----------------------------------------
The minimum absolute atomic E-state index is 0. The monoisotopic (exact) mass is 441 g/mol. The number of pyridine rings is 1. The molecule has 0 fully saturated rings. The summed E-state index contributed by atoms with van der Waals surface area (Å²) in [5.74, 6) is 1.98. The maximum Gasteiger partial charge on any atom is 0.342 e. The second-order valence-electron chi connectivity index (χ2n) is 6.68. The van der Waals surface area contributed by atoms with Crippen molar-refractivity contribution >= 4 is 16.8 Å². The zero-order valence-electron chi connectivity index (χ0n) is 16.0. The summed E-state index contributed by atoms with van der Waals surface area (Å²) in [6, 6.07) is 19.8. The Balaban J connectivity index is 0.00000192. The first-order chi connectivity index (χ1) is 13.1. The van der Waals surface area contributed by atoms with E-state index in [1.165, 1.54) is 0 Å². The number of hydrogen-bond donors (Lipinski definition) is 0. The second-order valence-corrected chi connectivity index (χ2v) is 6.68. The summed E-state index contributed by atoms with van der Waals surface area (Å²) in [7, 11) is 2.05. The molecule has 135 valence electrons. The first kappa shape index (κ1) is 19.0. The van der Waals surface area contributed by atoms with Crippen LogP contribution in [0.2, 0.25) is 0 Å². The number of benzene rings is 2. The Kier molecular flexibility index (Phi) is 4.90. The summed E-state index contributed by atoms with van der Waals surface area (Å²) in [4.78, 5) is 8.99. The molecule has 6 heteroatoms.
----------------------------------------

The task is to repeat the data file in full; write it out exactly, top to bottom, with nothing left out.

The minimum absolute atomic E-state index is 0. The monoisotopic (exact) mass is 441 g/mol. The number of pyridine rings is 1. The molecule has 0 fully saturated rings. The summed E-state index contributed by atoms with van der Waals surface area (Å²) in [5.74, 6) is 1.98. The maximum Gasteiger partial charge on any atom is 0.342 e. The second-order valence-electron chi connectivity index (χ2n) is 6.68. The van der Waals surface area contributed by atoms with Crippen molar-refractivity contribution >= 4 is 16.8 Å². The zero-order valence-electron chi connectivity index (χ0n) is 16.0. The summed E-state index contributed by atoms with van der Waals surface area (Å²) in [6, 6.07) is 19.8. The Balaban J connectivity index is 0.00000192. The first-order chi connectivity index (χ1) is 13.1. The van der Waals surface area contributed by atoms with E-state index in [1.165, 1.54) is 0 Å². The number of hydrogen-bond donors (Lipinski definition) is 0. The second-order valence-corrected chi connectivity index (χ2v) is 6.68. The summed E-state index contributed by atoms with van der Waals surface area (Å²) in [7, 11) is 2.05. The molecule has 135 valence electrons. The first kappa shape index (κ1) is 19.0. The van der Waals surface area contributed by atoms with Crippen LogP contribution in [0.2, 0.25) is 0 Å². The number of benzene rings is 2. The Kier molecular flexibility index (Phi) is 4.90. The summed E-state index contributed by atoms with van der Waals surface area (Å²) in [4.78, 5) is 8.99. The molecule has 6 heteroatoms.